When the UploadCompleted event is raised we simply check if an error has occurred, by checking the value of the Error property of the LiveOperationCompletedEventArgs parameter: in case it’s null, we show a message with the notification that the upload has completed successfully. If we did everything correct, we’ll find the file in our Skydrive’s storage.

Restoring the file

The backup operation was very simple to accomplish; the restore operation, instead, is a little bit trickier, because every file and folder on Skydrive is identified by a unique id and you can’t access to the file we’ve uploaded using its name. One way to get it is using the parameters returned by the UploadCompleted method, which contain, in the Result property, a dictionary with all the file’s properties, so by using the following code we are able to retrieve it.

void client_UploadCompleted(object sender, LiveOperationCompletedEventArgs e)
{
    if (e.Error == null)
    {
        string fileId = e.Result["id"].ToString();
        MessageBox.Show("Upload successfull!");
    }
}

The problem with this approach is that, before getting the id of the file, we need to upload it. The most common scenario, instead, is that the user has made a reset or purchased a new phone and he wants to restore the backup after reinstalling the application: in this case no upload operations have been made, so we need to find another way to get the id of the file. The solution is to use the GetAsync() method of the client, that can be used to retrieve all the Skydrive files and folders and access to their properties. We’re going to get a list of all the Skydrive files and folders and, by exploring their properties, we’re going to find the id of the file which name is SpeakerTimer.bak.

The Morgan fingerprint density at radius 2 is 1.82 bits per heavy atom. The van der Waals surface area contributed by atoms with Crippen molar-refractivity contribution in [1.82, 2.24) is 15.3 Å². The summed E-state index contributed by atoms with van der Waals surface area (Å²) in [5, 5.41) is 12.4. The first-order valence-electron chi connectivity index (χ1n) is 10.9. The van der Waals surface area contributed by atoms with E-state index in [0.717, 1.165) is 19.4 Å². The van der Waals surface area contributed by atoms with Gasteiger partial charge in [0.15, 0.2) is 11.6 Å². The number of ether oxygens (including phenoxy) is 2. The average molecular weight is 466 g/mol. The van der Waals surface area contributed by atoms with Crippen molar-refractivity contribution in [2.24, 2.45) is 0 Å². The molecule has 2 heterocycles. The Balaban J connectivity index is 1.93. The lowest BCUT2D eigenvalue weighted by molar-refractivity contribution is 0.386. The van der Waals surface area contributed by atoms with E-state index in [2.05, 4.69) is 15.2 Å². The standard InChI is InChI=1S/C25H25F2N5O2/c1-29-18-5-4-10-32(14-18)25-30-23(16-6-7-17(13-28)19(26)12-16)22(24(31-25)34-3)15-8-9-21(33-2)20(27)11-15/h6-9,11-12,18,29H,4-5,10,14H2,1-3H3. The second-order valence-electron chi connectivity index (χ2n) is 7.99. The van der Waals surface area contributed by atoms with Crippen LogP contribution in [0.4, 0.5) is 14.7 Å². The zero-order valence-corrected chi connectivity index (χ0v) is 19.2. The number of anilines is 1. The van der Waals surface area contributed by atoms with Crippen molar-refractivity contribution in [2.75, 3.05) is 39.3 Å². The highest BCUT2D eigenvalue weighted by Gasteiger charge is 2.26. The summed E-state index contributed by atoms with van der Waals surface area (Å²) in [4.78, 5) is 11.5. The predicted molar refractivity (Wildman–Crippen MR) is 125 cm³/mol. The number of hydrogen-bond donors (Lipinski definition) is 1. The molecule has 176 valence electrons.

private void OnRestoreClicked(object sender, RoutedEventArgs e)
{
    string id = string.Empty;
    client.GetCompleted += (obj, args) =>
    {
        List<object> items = args.Result["data"] as List<object>;
        foreach (object item in items)
        {
            Dictionary<string, object> file = item as Dictionary<string, object>;
            if (file["name"].ToString() == "SpeakerTimer.bak")
            {
                id = file["id"].ToString();
            }
        }
    };
 
    client.GetAsync("me/skydrive/files");
}